Tuesday, 17 July 2012

Fritillary Fervour

The wettest June on record has followed the wettest April in a hundred years, and we’re already being warned about the potential devastation this will wreak on our butterflies. It happened this way merely five years ago. After the floods of 2007 washed out the breeding season, butterflies were at their lowest ever recorded numbers in 2008. This year we’re witnessing it again. Each day of heavy rain, clouds and low temperatures is another frame in this slow-motion car crash of a season.

And yet the spread of the Silver-washed Fritillary into East Anglia appears to carry on unabated. A few pairs first appeared in 2009, a few more in 2010, and now they seem to be fairly regular in certain woods in west and east Suffolk, Norfolk, Cambridgeshire and Essex too. And, contra to how these things usually happen, their Suffolk stronghold seems to be a little wood, just ten minutes drive away…

Sun. Solid golden sun and a clear blue sky. Heat felt odd: odd enough to trick a few birds into singing again, late this Sunday afternoon. The path led up a long grassy slope (what’s known as a hill in Suffolk) behind the village of pink, picturesque cottages, tennis courts, and a church perched imperiously high above the rest. This is high Suffolk: the Suffolk as imagined by the city dweller. The Suffolk where comedian Mark Steel observed the local accent to be ‘well it was just a barn when we bought it’. Threading our way through a barley field we found the wood: at this time of the afternoon it was dark, densely shaded: an odd combination of oak and pine, and filled full of bramble. Ringlets, my first of the year, flitted through the bramble leaves, as dark as the shadows surrounding them. Speckled Wood were about too: a positive sign. Underfoot the rain had taken its toll, turning the path to a slippery bog from which baby frogs hopped into puddles, out of the way of stray feet. A Chiffchaff sung.

It’s exciting this: the discovery of a new place, twinned with the search for an exciting animal. And there is no doubt that this fritillary is an exciting animal. The biggest British fritillary by a centimetre may be one of the more common examples of its type, but it’s also eye-poppingly orange, with tiger stripes by the body and two rows of cheetah spots on the edges. This checkered orange and black pattern gives them the name – the same as the similarly marked plant family. I’d seen them before: Surrey, Northants, Hungary, and they hadn’t lost their wow factor after three iterations.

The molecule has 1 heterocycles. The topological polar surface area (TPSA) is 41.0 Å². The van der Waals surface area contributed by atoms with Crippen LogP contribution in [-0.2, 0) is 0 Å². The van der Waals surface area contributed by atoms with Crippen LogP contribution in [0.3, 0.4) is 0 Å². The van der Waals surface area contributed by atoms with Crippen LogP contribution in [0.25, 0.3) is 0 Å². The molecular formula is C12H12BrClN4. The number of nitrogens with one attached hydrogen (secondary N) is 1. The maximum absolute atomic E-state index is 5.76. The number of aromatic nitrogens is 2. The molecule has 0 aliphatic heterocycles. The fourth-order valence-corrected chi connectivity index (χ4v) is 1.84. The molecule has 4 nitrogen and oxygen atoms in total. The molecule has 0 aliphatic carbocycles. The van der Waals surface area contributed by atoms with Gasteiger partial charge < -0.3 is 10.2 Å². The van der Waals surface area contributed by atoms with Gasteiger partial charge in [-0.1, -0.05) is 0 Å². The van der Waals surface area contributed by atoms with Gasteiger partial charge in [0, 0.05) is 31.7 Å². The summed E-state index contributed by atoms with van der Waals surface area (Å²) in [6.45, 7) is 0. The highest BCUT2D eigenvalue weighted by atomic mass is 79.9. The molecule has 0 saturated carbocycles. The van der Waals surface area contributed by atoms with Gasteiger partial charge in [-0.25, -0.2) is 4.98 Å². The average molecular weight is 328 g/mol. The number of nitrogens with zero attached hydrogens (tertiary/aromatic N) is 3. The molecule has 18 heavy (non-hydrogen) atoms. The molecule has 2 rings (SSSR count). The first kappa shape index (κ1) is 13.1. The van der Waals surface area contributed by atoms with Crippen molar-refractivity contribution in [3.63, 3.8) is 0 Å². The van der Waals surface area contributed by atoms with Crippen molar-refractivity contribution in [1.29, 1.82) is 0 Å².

Our walk was more of a cautious stalk – each foot weighted regularly as our eyes darted wildly across the brambles, waiting for a powerfully flying flash of orange. The path widened out in the middle: bisecting the wood in a wide belt of mud and brambles. The sun still beat down strongly. A man’s head emerged from the undergrowth, peering intently through a camera at the brambles. A flash of searing orange above his head raised pulses – only for it to come from an incredibly fresh Comma. On the next tree along sat a White Admiral basking. In front of the next, a fritillary flew. A male. Brighter, it seemed, than the sun.

The next few hours were spent in front of these bramble bushes, with up to five fritillaries, three White Admirals, two Commas, plenty of commoner butterflies and a Common Hawker, absorbed in their movements and taking nearly two hundred photos. Butterflies are utterly captivating, and fritillaries are particularly diverting.

[The following photos were taken with a handheld 400mm zoom lens in harsh light conditions. The ISO level was high to compensate for light and shake, so the details are not as fine as they could've/should've been.]

Male Silver-washed Fritillary. Note the sex brands, which are the four thicker black lines on the forewings, that burst during courtship and 'shower the female in scent scales'*. It is also the only anatomical part of the butterfly (that I am aware of) to draw in unsuspecting google hits. The female, which I failed to photograph, lacks the sex brands, and has fewer stripes, more spots and is a slightly duller orange. [Update: Stephen Menzie has kindly let me use his photo of a female Silver-washed Fritillary to illustrate the difference. NB: this individual is of the argyrorrhytes subspecies.]
White Admiral. Admiral is a corruption of 'admirable' and not a comment on its seafaring abilities.

*See p.217 of The Butterflies of Britain and Ireland, by Jeremy Thomas and Richard Lewington for further information.


  1. Lovely post Steve, and interesting to hear about the spread of fritillaries in East Anglia. I discovered a few years ago that they visit my in-laws' small garden in Hampshire. Have spent some happy times watching them in the woods nearby, they're fantastic butterflies.

  2. Cheers Charlie, and thanks for the first ever comment on this blog. I can still remember being bowled over by my first fritillary. As Nabokov said 'Literature and butterflies are the sweetest passions known to man.'